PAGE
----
Maddeningly, the very success with which the generation that defeated fascism and Communism beat back that bygone crisis of faith in liberalism leaves us ill-prepared to repeat their success. They built up stigmas against illiberalism. Those stigmas were well-earned. But their strength and endurance sowed the seeds of their collapse.
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In “Too Much Stigma, Not Enough Persuasion,” I argued that the coalition that opposes Donald Trump needs to get better at persuading its fellow citizens and winning converts, rather than leaning so heavily on stigmatizing those who disagree with them. With Trump’s victory in mind, I wrote that among the many problems with relying too heavily on stigma rather than persuasion is that it just doesn’t work.
And one of my readers, Maxwell Gottschall, has a useful coda that applies not just to opposing Donald Trump, but to the larger defense of the liberal project, the constitutional order, and republican government. Sure, he acknowledged, wielding stigma is often ineffective. But even when it does work to achieve ends that liberals favor, like undermining support for racism or authoritarian demagogues, stigma achieves those victories in a relatively weak, dangerously tenuous manner.
As he put it:
Stigmatization of an idea, by design, intends to convert, not persuade, by bypassing reason and going right for our tribal desire to fit in. But I think the rarely noted effect of this conversion happening is that it robs the converted of the tools to persuade others going forward. In other words, if you haven't been persuaded by the merits of a political idea, how do you persuade others? You can't without resorting to the same sort of stigmatizing argument.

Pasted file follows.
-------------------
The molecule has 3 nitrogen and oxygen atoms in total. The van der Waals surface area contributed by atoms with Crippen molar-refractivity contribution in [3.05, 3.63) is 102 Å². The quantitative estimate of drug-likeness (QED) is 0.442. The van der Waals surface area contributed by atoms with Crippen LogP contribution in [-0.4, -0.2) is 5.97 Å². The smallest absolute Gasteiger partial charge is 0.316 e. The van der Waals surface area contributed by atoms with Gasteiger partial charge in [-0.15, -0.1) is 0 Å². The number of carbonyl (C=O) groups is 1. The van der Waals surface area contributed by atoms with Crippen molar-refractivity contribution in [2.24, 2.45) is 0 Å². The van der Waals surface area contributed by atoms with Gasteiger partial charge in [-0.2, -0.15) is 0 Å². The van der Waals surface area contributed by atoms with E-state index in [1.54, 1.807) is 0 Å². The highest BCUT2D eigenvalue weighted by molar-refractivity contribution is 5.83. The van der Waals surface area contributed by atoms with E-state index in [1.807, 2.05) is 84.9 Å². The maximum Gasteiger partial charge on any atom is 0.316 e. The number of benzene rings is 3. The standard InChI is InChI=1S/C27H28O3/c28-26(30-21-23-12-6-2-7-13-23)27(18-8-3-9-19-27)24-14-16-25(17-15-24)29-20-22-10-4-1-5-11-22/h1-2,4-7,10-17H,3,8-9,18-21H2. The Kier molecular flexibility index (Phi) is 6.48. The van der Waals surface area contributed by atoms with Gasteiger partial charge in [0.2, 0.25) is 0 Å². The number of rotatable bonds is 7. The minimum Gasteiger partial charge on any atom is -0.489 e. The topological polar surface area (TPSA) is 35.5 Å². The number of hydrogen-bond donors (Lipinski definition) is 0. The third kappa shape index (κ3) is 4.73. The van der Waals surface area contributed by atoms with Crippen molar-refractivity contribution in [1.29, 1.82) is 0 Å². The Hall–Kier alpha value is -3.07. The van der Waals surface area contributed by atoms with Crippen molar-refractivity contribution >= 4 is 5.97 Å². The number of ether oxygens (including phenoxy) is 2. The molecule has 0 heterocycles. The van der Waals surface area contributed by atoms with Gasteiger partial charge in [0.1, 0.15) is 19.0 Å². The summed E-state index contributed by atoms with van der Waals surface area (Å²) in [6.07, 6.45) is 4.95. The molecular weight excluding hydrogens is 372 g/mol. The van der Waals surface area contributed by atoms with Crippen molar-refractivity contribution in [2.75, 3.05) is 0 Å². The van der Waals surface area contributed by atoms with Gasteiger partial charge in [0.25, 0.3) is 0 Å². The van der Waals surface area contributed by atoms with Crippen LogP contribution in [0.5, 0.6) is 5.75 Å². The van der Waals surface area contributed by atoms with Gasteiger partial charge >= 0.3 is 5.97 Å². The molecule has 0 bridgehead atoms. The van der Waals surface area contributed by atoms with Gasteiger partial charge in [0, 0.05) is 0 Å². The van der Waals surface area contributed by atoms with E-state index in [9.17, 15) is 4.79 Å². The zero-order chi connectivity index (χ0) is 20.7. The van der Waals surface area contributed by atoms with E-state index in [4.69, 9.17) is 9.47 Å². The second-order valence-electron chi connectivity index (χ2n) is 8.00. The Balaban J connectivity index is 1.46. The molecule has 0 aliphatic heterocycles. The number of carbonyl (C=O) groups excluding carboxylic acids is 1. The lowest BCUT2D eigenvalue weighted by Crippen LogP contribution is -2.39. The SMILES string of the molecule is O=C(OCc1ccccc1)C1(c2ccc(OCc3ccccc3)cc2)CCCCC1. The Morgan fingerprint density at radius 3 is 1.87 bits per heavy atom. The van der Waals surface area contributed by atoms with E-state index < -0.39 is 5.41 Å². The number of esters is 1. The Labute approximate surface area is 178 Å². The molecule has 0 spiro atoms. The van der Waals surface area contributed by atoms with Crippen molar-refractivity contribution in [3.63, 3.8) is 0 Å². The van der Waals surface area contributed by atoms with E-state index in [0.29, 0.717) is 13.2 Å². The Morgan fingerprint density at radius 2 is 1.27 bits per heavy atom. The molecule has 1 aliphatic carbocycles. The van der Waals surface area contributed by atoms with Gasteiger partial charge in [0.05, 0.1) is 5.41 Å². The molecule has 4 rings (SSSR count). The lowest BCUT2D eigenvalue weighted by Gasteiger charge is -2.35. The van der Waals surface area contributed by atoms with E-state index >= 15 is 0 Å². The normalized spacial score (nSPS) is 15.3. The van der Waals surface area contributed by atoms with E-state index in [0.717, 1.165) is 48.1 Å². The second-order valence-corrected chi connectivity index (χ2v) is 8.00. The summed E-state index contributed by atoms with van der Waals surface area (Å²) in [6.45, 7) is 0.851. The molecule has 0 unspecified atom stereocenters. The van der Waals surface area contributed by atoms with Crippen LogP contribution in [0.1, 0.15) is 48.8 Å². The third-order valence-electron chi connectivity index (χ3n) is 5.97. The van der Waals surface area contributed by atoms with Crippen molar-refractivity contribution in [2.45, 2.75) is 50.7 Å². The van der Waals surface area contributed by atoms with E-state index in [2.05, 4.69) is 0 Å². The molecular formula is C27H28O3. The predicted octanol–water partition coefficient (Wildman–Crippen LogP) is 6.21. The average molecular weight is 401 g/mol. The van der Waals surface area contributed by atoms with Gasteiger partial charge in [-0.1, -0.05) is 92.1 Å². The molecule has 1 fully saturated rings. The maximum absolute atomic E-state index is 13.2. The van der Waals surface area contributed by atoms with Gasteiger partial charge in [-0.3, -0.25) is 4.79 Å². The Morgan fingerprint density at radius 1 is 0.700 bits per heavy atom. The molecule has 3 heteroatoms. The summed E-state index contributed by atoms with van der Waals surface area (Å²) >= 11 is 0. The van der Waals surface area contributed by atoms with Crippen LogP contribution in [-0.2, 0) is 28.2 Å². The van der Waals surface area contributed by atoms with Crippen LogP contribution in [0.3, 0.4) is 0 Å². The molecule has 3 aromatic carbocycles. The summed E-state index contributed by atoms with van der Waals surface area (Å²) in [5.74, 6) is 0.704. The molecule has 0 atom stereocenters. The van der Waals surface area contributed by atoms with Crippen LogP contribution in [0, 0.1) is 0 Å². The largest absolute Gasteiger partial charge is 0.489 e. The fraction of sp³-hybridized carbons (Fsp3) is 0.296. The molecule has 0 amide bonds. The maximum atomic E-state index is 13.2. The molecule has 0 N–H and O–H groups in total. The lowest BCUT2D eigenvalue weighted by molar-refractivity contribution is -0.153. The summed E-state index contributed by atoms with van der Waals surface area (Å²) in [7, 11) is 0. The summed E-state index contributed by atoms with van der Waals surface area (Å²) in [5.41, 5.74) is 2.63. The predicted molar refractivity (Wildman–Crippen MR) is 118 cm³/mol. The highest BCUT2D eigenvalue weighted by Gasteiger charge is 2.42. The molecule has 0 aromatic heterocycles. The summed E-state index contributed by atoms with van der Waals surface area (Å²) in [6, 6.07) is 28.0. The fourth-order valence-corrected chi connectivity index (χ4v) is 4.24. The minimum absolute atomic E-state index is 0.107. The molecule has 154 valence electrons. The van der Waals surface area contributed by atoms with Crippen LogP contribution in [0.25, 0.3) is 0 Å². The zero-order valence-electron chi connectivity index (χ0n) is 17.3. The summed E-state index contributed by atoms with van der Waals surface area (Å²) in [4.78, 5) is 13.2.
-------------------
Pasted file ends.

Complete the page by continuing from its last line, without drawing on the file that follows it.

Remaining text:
This, I think, at least partially explains the left's staleness over the past two years, and the cultural center-left elite's utter shock at the inadequacy of its invincible ascendant coalition. Stigmatization doesn't just turn off perfectly good people who aren't racists but supported Trump (as a blasé example). And it doesn't just make you complacent (which it does). I think it actively contributes to ideological rot.
Liberals may find it easier to see this weakness in their opponents.